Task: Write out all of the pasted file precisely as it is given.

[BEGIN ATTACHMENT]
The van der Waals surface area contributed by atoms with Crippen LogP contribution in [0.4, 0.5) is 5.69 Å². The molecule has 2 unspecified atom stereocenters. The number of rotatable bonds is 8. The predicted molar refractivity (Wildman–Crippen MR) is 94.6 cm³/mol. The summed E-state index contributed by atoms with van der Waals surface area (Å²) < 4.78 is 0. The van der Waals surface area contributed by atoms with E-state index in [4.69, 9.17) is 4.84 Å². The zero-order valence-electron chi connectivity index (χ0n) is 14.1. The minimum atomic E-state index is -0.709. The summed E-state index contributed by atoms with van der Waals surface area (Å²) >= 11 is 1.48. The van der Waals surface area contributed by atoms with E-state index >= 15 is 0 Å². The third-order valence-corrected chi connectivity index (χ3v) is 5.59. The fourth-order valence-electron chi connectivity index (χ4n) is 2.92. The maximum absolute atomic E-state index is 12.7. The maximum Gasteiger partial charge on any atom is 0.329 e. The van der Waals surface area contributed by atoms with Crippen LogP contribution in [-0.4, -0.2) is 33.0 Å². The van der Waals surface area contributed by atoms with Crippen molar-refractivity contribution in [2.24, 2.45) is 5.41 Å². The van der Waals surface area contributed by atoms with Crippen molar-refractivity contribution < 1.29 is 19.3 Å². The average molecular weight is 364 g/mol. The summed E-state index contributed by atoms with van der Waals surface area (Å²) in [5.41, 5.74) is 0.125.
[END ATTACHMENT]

The van der Waals surface area contributed by atoms with Crippen LogP contribution in [0.4, 0.5) is 5.69 Å². The molecule has 2 unspecified atom stereocenters. The number of rotatable bonds is 8. The predicted molar refractivity (Wildman–Crippen MR) is 94.6 cm³/mol. The summed E-state index contributed by atoms with van der Waals surface area (Å²) < 4.78 is 0. The van der Waals surface area contributed by atoms with E-state index in [4.69, 9.17) is 4.84 Å². The zero-order valence-electron chi connectivity index (χ0n) is 14.1. The minimum atomic E-state index is -0.709. The summed E-state index contributed by atoms with van der Waals surface area (Å²) >= 11 is 1.48. The van der Waals surface area contributed by atoms with E-state index >= 15 is 0 Å². The third-order valence-corrected chi connectivity index (χ3v) is 5.59. The fourth-order valence-electron chi connectivity index (χ4n) is 2.92. The maximum absolute atomic E-state index is 12.7. The maximum Gasteiger partial charge on any atom is 0.329 e. The van der Waals surface area contributed by atoms with Crippen LogP contribution in [-0.4, -0.2) is 33.0 Å². The van der Waals surface area contributed by atoms with Crippen molar-refractivity contribution in [2.24, 2.45) is 5.41 Å². The van der Waals surface area contributed by atoms with Crippen molar-refractivity contribution < 1.29 is 19.3 Å². The average molecular weight is 364 g/mol. The summed E-state index contributed by atoms with van der Waals surface area (Å²) in [5.41, 5.74) is 0.125.